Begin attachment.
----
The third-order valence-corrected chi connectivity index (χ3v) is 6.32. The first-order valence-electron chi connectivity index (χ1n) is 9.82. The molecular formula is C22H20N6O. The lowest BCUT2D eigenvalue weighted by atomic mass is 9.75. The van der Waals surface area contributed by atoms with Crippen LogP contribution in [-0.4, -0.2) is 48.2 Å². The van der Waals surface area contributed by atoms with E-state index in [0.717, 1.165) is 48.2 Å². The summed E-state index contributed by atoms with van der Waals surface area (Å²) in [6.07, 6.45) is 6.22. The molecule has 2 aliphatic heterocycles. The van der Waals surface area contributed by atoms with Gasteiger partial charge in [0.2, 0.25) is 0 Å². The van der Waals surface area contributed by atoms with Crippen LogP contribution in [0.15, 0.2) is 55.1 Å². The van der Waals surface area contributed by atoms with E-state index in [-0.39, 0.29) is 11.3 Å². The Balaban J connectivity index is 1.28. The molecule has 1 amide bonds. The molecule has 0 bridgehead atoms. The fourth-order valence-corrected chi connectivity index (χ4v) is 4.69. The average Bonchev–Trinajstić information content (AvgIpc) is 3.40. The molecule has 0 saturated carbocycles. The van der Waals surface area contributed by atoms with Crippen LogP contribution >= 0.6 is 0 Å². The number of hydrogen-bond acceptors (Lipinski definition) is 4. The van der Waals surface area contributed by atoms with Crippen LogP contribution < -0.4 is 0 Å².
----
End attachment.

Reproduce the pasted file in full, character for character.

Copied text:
The third-order valence-corrected chi connectivity index (χ3v) is 6.32. The first-order valence-electron chi connectivity index (χ1n) is 9.82. The molecular formula is C22H20N6O. The lowest BCUT2D eigenvalue weighted by atomic mass is 9.75. The van der Waals surface area contributed by atoms with Crippen LogP contribution in [-0.4, -0.2) is 48.2 Å². The van der Waals surface area contributed by atoms with E-state index in [0.717, 1.165) is 48.2 Å². The summed E-state index contributed by atoms with van der Waals surface area (Å²) in [6.07, 6.45) is 6.22. The molecule has 2 aliphatic heterocycles. The van der Waals surface area contributed by atoms with Gasteiger partial charge in [0.2, 0.25) is 0 Å². The van der Waals surface area contributed by atoms with Crippen LogP contribution in [0.15, 0.2) is 55.1 Å². The van der Waals surface area contributed by atoms with E-state index in [-0.39, 0.29) is 11.3 Å². The Balaban J connectivity index is 1.28. The molecule has 1 amide bonds. The molecule has 0 bridgehead atoms. The fourth-order valence-corrected chi connectivity index (χ4v) is 4.69. The average Bonchev–Trinajstić information content (AvgIpc) is 3.40. The molecule has 0 saturated carbocycles. The van der Waals surface area contributed by atoms with Crippen LogP contribution >= 0.6 is 0 Å². The number of hydrogen-bond acceptors (Lipinski definition) is 4. The van der Waals surface area contributed by atoms with Crippen LogP contribution < -0.4 is 0 Å².